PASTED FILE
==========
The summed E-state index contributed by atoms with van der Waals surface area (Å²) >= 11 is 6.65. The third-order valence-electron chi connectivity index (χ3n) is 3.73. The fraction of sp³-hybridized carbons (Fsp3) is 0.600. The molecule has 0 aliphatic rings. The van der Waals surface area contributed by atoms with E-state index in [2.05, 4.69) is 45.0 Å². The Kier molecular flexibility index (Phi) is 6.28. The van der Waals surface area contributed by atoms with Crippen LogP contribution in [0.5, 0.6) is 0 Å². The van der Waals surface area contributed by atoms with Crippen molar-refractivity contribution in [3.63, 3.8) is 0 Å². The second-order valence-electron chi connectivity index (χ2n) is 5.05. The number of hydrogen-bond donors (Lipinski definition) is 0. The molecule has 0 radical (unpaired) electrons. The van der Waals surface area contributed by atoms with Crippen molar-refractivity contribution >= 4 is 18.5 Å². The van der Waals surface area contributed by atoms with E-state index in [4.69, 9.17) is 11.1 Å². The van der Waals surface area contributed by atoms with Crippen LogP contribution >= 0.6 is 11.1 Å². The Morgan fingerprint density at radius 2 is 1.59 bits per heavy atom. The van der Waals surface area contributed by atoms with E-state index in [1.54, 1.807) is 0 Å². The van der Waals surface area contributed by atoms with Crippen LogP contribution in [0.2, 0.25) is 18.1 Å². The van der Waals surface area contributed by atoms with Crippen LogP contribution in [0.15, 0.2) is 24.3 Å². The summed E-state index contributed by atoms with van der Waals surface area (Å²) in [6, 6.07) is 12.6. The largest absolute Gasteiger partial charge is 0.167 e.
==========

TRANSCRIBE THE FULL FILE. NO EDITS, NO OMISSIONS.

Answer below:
The summed E-state index contributed by atoms with van der Waals surface area (Å²) >= 11 is 6.65. The third-order valence-electron chi connectivity index (χ3n) is 3.73. The fraction of sp³-hybridized carbons (Fsp3) is 0.600. The molecule has 0 aliphatic rings. The van der Waals surface area contributed by atoms with E-state index in [2.05, 4.69) is 45.0 Å². The Kier molecular flexibility index (Phi) is 6.28. The van der Waals surface area contributed by atoms with Crippen LogP contribution in [0.5, 0.6) is 0 Å². The van der Waals surface area contributed by atoms with Crippen molar-refractivity contribution in [3.63, 3.8) is 0 Å². The second-order valence-electron chi connectivity index (χ2n) is 5.05. The number of hydrogen-bond donors (Lipinski definition) is 0. The molecule has 0 radical (unpaired) electrons. The van der Waals surface area contributed by atoms with Crippen molar-refractivity contribution >= 4 is 18.5 Å². The van der Waals surface area contributed by atoms with E-state index in [4.69, 9.17) is 11.1 Å². The van der Waals surface area contributed by atoms with Crippen LogP contribution >= 0.6 is 11.1 Å². The Morgan fingerprint density at radius 2 is 1.59 bits per heavy atom. The van der Waals surface area contributed by atoms with E-state index in [1.54, 1.807) is 0 Å². The van der Waals surface area contributed by atoms with Crippen LogP contribution in [0.2, 0.25) is 18.1 Å². The van der Waals surface area contributed by atoms with Crippen LogP contribution in [0.15, 0.2) is 24.3 Å². The summed E-state index contributed by atoms with van der Waals surface area (Å²) in [6, 6.07) is 12.6. The largest absolute Gasteiger partial charge is 0.167 e.